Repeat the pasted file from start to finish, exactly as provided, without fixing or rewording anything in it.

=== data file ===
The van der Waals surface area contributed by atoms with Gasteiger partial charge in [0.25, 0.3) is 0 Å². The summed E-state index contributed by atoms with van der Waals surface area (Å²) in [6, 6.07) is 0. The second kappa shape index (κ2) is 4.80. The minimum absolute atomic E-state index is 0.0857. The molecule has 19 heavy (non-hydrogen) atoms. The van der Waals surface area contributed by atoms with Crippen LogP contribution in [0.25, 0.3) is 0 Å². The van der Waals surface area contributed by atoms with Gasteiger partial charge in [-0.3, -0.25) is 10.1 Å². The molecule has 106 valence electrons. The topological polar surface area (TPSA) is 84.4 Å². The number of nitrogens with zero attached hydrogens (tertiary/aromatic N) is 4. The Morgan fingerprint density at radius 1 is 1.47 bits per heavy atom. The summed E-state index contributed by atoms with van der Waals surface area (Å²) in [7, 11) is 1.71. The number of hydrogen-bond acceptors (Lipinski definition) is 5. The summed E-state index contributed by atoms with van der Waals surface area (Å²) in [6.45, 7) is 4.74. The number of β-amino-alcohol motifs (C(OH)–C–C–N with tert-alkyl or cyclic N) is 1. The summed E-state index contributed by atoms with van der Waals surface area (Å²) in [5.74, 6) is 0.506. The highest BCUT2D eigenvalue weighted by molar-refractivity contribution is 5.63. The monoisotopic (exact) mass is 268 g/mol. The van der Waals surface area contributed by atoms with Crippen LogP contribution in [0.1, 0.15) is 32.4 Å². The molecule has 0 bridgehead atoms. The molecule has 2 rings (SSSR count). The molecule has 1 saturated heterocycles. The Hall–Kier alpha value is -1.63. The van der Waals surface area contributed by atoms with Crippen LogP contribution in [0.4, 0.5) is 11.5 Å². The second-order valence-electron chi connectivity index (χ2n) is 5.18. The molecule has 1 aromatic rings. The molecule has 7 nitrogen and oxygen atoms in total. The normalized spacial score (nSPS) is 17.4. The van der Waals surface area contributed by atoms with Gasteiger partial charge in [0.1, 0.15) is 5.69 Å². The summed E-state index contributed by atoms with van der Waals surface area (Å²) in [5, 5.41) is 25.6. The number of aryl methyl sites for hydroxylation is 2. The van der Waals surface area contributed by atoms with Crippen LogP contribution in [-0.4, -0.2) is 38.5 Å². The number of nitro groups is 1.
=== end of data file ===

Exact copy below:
The van der Waals surface area contributed by atoms with Gasteiger partial charge in [0.25, 0.3) is 0 Å². The summed E-state index contributed by atoms with van der Waals surface area (Å²) in [6, 6.07) is 0. The second kappa shape index (κ2) is 4.80. The minimum absolute atomic E-state index is 0.0857. The molecule has 19 heavy (non-hydrogen) atoms. The van der Waals surface area contributed by atoms with Crippen LogP contribution in [0.25, 0.3) is 0 Å². The van der Waals surface area contributed by atoms with Gasteiger partial charge in [-0.3, -0.25) is 10.1 Å². The molecule has 106 valence electrons. The topological polar surface area (TPSA) is 84.4 Å². The number of nitrogens with zero attached hydrogens (tertiary/aromatic N) is 4. The Morgan fingerprint density at radius 1 is 1.47 bits per heavy atom. The summed E-state index contributed by atoms with van der Waals surface area (Å²) in [7, 11) is 1.71. The number of hydrogen-bond acceptors (Lipinski definition) is 5. The summed E-state index contributed by atoms with van der Waals surface area (Å²) in [6.45, 7) is 4.74. The number of β-amino-alcohol motifs (C(OH)–C–C–N with tert-alkyl or cyclic N) is 1. The summed E-state index contributed by atoms with van der Waals surface area (Å²) in [5.74, 6) is 0.506. The highest BCUT2D eigenvalue weighted by molar-refractivity contribution is 5.63. The monoisotopic (exact) mass is 268 g/mol. The van der Waals surface area contributed by atoms with Crippen LogP contribution in [0.1, 0.15) is 32.4 Å². The molecule has 0 bridgehead atoms. The molecule has 2 rings (SSSR count). The molecule has 1 saturated heterocycles. The Hall–Kier alpha value is -1.63. The van der Waals surface area contributed by atoms with Crippen LogP contribution in [0.4, 0.5) is 11.5 Å². The second-order valence-electron chi connectivity index (χ2n) is 5.18. The molecule has 1 aromatic rings. The molecule has 7 nitrogen and oxygen atoms in total. The normalized spacial score (nSPS) is 17.4. The van der Waals surface area contributed by atoms with Gasteiger partial charge in [0.1, 0.15) is 5.69 Å². The summed E-state index contributed by atoms with van der Waals surface area (Å²) in [5, 5.41) is 25.6. The number of aryl methyl sites for hydroxylation is 2. The van der Waals surface area contributed by atoms with Crippen LogP contribution in [-0.4, -0.2) is 38.5 Å². The number of nitro groups is 1.